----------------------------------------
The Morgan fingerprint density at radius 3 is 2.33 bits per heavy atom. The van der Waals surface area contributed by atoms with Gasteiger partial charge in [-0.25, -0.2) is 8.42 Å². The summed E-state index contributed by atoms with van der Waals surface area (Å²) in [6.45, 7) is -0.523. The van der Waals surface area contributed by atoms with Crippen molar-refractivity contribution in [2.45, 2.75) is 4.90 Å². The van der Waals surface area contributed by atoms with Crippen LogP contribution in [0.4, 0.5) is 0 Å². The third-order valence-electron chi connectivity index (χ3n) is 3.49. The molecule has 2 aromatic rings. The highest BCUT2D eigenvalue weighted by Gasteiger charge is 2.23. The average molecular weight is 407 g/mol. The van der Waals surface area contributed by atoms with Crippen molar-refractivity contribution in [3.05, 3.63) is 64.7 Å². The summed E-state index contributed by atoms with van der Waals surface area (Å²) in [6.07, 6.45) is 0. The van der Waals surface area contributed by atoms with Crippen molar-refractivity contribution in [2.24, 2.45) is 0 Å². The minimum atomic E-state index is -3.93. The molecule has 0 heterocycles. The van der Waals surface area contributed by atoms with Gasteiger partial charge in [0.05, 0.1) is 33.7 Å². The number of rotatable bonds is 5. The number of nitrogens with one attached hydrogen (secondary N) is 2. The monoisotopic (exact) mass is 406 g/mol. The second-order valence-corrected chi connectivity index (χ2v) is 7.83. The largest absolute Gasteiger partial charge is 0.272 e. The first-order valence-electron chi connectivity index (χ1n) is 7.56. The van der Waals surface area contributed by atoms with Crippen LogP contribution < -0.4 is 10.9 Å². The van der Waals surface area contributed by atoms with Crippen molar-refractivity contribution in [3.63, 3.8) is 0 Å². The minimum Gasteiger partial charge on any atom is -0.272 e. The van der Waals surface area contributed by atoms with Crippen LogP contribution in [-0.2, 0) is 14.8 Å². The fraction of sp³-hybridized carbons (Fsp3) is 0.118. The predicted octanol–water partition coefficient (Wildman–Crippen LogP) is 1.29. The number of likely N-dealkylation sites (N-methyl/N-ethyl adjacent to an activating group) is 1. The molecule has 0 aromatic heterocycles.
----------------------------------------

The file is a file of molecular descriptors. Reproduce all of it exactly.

The Morgan fingerprint density at radius 3 is 2.33 bits per heavy atom. The van der Waals surface area contributed by atoms with Gasteiger partial charge in [-0.25, -0.2) is 8.42 Å². The summed E-state index contributed by atoms with van der Waals surface area (Å²) in [6.45, 7) is -0.523. The van der Waals surface area contributed by atoms with Crippen molar-refractivity contribution in [2.45, 2.75) is 4.90 Å². The van der Waals surface area contributed by atoms with Crippen LogP contribution in [0.4, 0.5) is 0 Å². The third-order valence-electron chi connectivity index (χ3n) is 3.49. The molecule has 2 aromatic rings. The highest BCUT2D eigenvalue weighted by Gasteiger charge is 2.23. The average molecular weight is 407 g/mol. The van der Waals surface area contributed by atoms with Crippen molar-refractivity contribution in [3.05, 3.63) is 64.7 Å². The summed E-state index contributed by atoms with van der Waals surface area (Å²) in [6.07, 6.45) is 0. The van der Waals surface area contributed by atoms with Crippen molar-refractivity contribution in [2.24, 2.45) is 0 Å². The minimum atomic E-state index is -3.93. The molecule has 0 heterocycles. The van der Waals surface area contributed by atoms with Gasteiger partial charge in [0.05, 0.1) is 33.7 Å². The number of rotatable bonds is 5. The number of nitrogens with one attached hydrogen (secondary N) is 2. The monoisotopic (exact) mass is 406 g/mol. The second-order valence-corrected chi connectivity index (χ2v) is 7.83. The largest absolute Gasteiger partial charge is 0.272 e. The first-order valence-electron chi connectivity index (χ1n) is 7.56. The van der Waals surface area contributed by atoms with Crippen LogP contribution < -0.4 is 10.9 Å². The van der Waals surface area contributed by atoms with Crippen molar-refractivity contribution in [3.63, 3.8) is 0 Å². The minimum Gasteiger partial charge on any atom is -0.272 e. The van der Waals surface area contributed by atoms with Crippen LogP contribution in [-0.2, 0) is 14.8 Å². The fraction of sp³-hybridized carbons (Fsp3) is 0.118. The predicted octanol–water partition coefficient (Wildman–Crippen LogP) is 1.29. The number of likely N-dealkylation sites (N-methyl/N-ethyl adjacent to an activating group) is 1. The molecule has 0 aromatic heterocycles.